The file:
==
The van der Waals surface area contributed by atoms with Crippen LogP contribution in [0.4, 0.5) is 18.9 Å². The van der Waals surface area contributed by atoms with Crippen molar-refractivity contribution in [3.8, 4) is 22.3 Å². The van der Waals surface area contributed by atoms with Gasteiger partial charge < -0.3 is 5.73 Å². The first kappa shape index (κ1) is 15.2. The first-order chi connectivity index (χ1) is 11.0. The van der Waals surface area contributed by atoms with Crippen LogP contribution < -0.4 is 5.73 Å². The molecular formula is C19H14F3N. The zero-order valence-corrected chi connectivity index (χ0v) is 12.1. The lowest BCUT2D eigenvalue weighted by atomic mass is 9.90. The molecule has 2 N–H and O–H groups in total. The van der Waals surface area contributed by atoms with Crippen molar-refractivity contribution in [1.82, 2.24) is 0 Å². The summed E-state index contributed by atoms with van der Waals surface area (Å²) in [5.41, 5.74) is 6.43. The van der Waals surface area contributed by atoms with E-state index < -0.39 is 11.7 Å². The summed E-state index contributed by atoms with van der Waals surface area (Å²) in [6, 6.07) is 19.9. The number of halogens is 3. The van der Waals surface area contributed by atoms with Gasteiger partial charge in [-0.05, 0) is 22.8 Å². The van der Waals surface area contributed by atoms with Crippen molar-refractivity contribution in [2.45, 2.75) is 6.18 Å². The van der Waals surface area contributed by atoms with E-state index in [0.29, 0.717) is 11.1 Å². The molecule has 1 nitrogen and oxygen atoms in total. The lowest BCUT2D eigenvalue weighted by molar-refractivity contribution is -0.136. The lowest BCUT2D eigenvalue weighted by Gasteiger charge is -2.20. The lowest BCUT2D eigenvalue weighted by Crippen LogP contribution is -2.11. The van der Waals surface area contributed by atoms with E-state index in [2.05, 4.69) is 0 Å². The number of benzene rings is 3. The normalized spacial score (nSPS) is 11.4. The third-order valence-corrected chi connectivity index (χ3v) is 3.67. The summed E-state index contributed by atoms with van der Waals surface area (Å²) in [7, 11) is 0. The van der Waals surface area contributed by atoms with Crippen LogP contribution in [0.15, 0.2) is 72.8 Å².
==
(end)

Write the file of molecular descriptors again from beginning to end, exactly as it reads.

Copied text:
The van der Waals surface area contributed by atoms with Crippen LogP contribution in [0.4, 0.5) is 18.9 Å². The van der Waals surface area contributed by atoms with Crippen molar-refractivity contribution in [3.8, 4) is 22.3 Å². The van der Waals surface area contributed by atoms with Gasteiger partial charge < -0.3 is 5.73 Å². The first kappa shape index (κ1) is 15.2. The first-order chi connectivity index (χ1) is 11.0. The van der Waals surface area contributed by atoms with Crippen LogP contribution < -0.4 is 5.73 Å². The molecular formula is C19H14F3N. The zero-order valence-corrected chi connectivity index (χ0v) is 12.1. The lowest BCUT2D eigenvalue weighted by atomic mass is 9.90. The molecule has 2 N–H and O–H groups in total. The van der Waals surface area contributed by atoms with Crippen molar-refractivity contribution in [1.82, 2.24) is 0 Å². The summed E-state index contributed by atoms with van der Waals surface area (Å²) in [5.41, 5.74) is 6.43. The van der Waals surface area contributed by atoms with E-state index < -0.39 is 11.7 Å². The summed E-state index contributed by atoms with van der Waals surface area (Å²) in [6, 6.07) is 19.9. The number of halogens is 3. The van der Waals surface area contributed by atoms with Gasteiger partial charge in [-0.05, 0) is 22.8 Å². The van der Waals surface area contributed by atoms with Crippen molar-refractivity contribution in [2.45, 2.75) is 6.18 Å². The van der Waals surface area contributed by atoms with E-state index in [0.29, 0.717) is 11.1 Å². The molecule has 1 nitrogen and oxygen atoms in total. The lowest BCUT2D eigenvalue weighted by molar-refractivity contribution is -0.136. The lowest BCUT2D eigenvalue weighted by Gasteiger charge is -2.20. The lowest BCUT2D eigenvalue weighted by Crippen LogP contribution is -2.11. The van der Waals surface area contributed by atoms with E-state index in [2.05, 4.69) is 0 Å². The number of benzene rings is 3. The normalized spacial score (nSPS) is 11.4. The third-order valence-corrected chi connectivity index (χ3v) is 3.67. The summed E-state index contributed by atoms with van der Waals surface area (Å²) in [7, 11) is 0. The van der Waals surface area contributed by atoms with Crippen LogP contribution in [0.15, 0.2) is 72.8 Å².